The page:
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Tidal Energy

Volume 503: debated on Thursday 7 January 2010

8. What recent progress has been made on developing tidal energy schemes; and if he will make a statement. (308894)

A lot of progress has been made on developing tidal energy schemes. The Crown Estate leasing round for the Pentland firth is on course, and we expect the Crown Estate to announce the successful bidders by the end of March. There are three feasibility studies for tidal range projects currently under way, for the Severn, the Mersey and the Solway firth. Officials have now received the final report on the screening study for marine energy development in English and Welsh waters, which will inform Ministers’ decisions on whether to proceed with a strategic environmental assessment for English and Welsh waters.

I thank the Minister for that answer. However, given that something as modest as Peel Holdings’ proposal for a tidal lagoon in the Mersey would generate 650 GW of energy a year—much more than wind farms—is it not time the Government got solidly behind such schemes, given our dismal record on renewables? We have had plenty of studies. We now need some action.

I got sufficiently solidly behind that project by visiting it last year and giving it my personal support. Peel Holdings and the North West Development Agency are currently spending £3 million on the feasibility study to which the hon. Gentleman referred, which will conclude this year. I am enthusiastic about its prospects of leading to a suitable scheme that will be meaningful in producing renewable energy from the marine environment.

As my hon. Friend rightly said, any scheme has to be a reasonable one that works. Does he therefore recognise the work of the Energy Technologies Institute, which he visited in my constituency some time ago, in ensuring that the technologies that we introduce are the most efficient and best for the country, and will make a genuine economic impact? What steps is he taking to ensure that some of the private sector partners required to make that £1 billion Energy Technologies Institute work are being involved, and can he assist in ensuring that that happens?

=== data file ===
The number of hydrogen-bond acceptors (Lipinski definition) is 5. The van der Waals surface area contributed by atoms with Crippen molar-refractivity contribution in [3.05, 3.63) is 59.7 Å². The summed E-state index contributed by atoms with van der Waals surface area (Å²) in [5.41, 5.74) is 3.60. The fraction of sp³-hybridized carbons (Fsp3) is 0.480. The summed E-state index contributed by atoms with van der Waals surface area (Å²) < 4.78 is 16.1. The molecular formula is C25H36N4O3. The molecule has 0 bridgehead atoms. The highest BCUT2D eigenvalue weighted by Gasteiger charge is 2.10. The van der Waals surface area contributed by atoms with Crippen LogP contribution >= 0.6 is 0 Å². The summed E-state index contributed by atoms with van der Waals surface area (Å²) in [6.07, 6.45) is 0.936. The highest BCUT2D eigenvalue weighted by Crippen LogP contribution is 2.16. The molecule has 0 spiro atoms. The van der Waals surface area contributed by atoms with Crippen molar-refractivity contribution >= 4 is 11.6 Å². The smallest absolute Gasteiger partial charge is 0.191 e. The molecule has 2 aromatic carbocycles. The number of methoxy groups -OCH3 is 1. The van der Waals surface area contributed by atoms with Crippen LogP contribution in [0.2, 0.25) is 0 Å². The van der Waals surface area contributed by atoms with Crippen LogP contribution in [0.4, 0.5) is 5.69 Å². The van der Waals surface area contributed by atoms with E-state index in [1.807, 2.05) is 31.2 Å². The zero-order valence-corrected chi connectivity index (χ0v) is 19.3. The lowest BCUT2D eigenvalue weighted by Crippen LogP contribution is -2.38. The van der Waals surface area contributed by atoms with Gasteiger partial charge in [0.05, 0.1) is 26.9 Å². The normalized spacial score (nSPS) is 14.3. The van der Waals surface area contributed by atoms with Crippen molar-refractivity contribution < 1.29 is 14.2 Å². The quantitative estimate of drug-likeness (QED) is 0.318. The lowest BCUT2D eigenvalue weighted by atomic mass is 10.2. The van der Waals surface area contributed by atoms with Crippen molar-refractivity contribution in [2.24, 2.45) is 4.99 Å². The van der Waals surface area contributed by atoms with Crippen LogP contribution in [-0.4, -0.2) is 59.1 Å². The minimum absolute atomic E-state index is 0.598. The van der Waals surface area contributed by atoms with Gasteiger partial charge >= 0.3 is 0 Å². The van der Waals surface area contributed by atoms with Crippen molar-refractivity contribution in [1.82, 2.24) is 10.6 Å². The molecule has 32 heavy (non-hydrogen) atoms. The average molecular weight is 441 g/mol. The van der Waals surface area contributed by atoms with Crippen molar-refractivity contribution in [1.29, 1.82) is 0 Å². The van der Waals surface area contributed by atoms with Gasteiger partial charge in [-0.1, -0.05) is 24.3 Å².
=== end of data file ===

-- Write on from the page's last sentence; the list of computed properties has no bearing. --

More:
I am solidly behind the Energy Technologies Institute too, having visited it. I congratulate the institute on its decision to invest in research and development, and deployment for marine technologies. My hon. Friend is so right that we are talking about an innovative collaboration between the public and private sectors. A number of key manufacturers in this country are subscribers to the ETI, and I would encourage more to join.

Feasibility studies, consultations, reviews and glossy brochures cannot mask Labour’s total failure over the past decade to develop the huge potential of offshore renewable energy—not just tidal energy, but wind and wave energy, and other forms of harnessing the immense power of the sea. Will the Government now recognise that ambitious Conservative proposals for marine energy parks, supported by a green investment bank and new energy infrastructure offshore, is the way to realise the potential of our seas, rather than the piecemeal, short-term and ineffective approach that has characterised this out-of-touch Labour Government?

I just cannot understand how the hon. Gentleman can be so out of touch. This country leads the world in connected electricity energy from offshore wind, and the recent announcement of the round 3 leases by the Crown Estate makes us by far the largest contributor in the world to that technology. On marine technology—which is what this question was supposed to be about—I do not think the work we have done on the banded renewables obligation, the marine renewables proving fund or the strategic environmental assessment can be dismissed as lightly as the hon. Gentleman suggests.